“It’s um… It’s a love story. I started it last summer, because I felt like I had spent so much time writing about the bad parts of my relationship with Christian that I wanted to change and write about everything that’s so wonderful. It was a good distraction over the last few months, focusing on the things I’m grateful for rather than the things I’m not.”

“Was? Is it finished?”

I press my lips together in hesitation. “Yes. And… no. I mean, I’m at the end but something about it feels wrong. I’ve read through it three times since I finished, trying to figure out what it is, but I can’t quite put my finger on it. I don’t know. But the story is about Christian, the way he loves me, and the way I love him, so I need it to be perfect. It’s not done until it’s perfect.”

“That seems like a tall order.”

“It is, but it’s my job.” I take a deep breath and shake my head. “I’ll figure it out. I just need… I don’t know.”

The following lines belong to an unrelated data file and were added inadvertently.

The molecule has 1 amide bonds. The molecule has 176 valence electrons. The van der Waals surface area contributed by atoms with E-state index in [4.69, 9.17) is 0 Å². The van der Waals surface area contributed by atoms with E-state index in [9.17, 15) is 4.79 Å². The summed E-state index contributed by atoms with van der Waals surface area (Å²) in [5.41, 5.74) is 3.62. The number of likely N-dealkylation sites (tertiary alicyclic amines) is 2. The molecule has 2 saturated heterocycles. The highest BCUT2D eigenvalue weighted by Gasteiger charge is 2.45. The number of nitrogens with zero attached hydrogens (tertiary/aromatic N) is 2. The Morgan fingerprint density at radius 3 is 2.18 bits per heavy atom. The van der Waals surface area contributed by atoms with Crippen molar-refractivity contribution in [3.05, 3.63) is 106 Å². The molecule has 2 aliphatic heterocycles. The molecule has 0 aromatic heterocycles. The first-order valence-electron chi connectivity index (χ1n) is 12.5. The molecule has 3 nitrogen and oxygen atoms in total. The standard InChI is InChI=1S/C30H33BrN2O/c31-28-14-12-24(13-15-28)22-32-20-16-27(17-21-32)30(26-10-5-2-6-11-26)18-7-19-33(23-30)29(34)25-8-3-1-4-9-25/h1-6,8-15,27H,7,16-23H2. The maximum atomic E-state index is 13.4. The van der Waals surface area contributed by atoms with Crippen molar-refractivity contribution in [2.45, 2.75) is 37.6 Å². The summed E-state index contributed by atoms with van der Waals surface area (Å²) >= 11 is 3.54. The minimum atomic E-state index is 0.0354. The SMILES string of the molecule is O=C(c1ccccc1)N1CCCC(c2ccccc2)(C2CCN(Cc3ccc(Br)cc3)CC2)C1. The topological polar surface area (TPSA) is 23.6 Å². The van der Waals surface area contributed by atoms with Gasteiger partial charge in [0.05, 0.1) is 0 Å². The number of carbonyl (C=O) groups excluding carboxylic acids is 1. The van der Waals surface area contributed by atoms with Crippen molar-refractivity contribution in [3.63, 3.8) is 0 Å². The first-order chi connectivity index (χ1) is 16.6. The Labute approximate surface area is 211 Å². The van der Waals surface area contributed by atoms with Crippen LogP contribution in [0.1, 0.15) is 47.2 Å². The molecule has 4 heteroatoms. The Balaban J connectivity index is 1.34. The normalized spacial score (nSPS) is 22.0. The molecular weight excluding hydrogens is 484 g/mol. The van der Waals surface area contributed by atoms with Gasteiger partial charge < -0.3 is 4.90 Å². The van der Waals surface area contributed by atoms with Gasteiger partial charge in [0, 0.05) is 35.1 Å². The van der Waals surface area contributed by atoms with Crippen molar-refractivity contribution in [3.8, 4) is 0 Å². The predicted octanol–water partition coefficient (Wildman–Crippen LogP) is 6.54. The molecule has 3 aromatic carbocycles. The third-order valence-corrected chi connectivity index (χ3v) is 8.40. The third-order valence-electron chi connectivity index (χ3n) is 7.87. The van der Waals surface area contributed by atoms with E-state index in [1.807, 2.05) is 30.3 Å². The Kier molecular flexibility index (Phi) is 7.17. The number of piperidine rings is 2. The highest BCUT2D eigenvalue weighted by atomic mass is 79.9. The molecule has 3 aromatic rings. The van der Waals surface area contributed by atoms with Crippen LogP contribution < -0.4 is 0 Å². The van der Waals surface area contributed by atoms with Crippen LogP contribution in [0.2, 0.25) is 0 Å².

“Well, you used to work in publishing. If you weren’t writing this story, if you were a fiction editor, say, and one of your authors came to you with this problem, what advice would you give them?”

I stop and think about that. It’s not an angle I’ve considered before, but, surprisingly, it works.

“Distance helps,” I tell him.

He raises an eyebrow at me. “What do you mean?”

“Sometimes, when your stuck in the weeds like this, it helps to put the project away for a while. To find something else to work on, clear your head, and return with brand new perspective. Distance.”

“Okay, so how can you accomplish that? Do you have any other projects you could focus on for a while?”